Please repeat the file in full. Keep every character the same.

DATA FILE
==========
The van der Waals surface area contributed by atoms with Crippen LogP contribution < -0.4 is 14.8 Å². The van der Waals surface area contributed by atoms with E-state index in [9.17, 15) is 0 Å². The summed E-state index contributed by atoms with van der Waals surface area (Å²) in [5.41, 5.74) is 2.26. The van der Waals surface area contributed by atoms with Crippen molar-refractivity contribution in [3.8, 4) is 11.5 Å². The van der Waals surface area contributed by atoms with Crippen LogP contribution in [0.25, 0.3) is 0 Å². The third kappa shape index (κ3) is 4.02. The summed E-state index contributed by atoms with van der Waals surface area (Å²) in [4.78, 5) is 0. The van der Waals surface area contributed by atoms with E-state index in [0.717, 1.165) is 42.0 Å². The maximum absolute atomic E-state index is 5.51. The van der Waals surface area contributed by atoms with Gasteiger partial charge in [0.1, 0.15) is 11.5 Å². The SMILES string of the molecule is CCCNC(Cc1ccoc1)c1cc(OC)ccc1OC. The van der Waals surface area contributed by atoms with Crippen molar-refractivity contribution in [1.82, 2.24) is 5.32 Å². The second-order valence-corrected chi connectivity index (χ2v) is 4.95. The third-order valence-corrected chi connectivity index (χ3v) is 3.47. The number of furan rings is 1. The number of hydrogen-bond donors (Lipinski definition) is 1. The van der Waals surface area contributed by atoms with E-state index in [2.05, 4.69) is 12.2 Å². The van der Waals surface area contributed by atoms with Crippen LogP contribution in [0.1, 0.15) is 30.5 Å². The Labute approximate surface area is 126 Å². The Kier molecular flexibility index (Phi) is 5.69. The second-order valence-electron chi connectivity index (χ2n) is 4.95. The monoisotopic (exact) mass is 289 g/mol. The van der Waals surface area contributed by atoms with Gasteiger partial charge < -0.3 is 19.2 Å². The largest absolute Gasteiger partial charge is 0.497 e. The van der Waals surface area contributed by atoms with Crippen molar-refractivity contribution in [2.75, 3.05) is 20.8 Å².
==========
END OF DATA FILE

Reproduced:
The van der Waals surface area contributed by atoms with Crippen LogP contribution < -0.4 is 14.8 Å². The van der Waals surface area contributed by atoms with E-state index in [9.17, 15) is 0 Å². The summed E-state index contributed by atoms with van der Waals surface area (Å²) in [5.41, 5.74) is 2.26. The van der Waals surface area contributed by atoms with Crippen molar-refractivity contribution in [3.8, 4) is 11.5 Å². The van der Waals surface area contributed by atoms with Crippen LogP contribution in [0.25, 0.3) is 0 Å². The third kappa shape index (κ3) is 4.02. The summed E-state index contributed by atoms with van der Waals surface area (Å²) in [4.78, 5) is 0. The van der Waals surface area contributed by atoms with E-state index in [0.717, 1.165) is 42.0 Å². The maximum absolute atomic E-state index is 5.51. The van der Waals surface area contributed by atoms with Gasteiger partial charge in [0.1, 0.15) is 11.5 Å². The SMILES string of the molecule is CCCNC(Cc1ccoc1)c1cc(OC)ccc1OC. The van der Waals surface area contributed by atoms with Crippen molar-refractivity contribution in [1.82, 2.24) is 5.32 Å². The second-order valence-corrected chi connectivity index (χ2v) is 4.95. The third-order valence-corrected chi connectivity index (χ3v) is 3.47. The number of furan rings is 1. The number of hydrogen-bond donors (Lipinski definition) is 1. The van der Waals surface area contributed by atoms with E-state index in [2.05, 4.69) is 12.2 Å². The van der Waals surface area contributed by atoms with Crippen LogP contribution in [0.1, 0.15) is 30.5 Å². The Labute approximate surface area is 126 Å². The Kier molecular flexibility index (Phi) is 5.69. The second-order valence-electron chi connectivity index (χ2n) is 4.95. The monoisotopic (exact) mass is 289 g/mol. The van der Waals surface area contributed by atoms with Gasteiger partial charge < -0.3 is 19.2 Å². The largest absolute Gasteiger partial charge is 0.497 e. The van der Waals surface area contributed by atoms with Crippen molar-refractivity contribution in [2.75, 3.05) is 20.8 Å².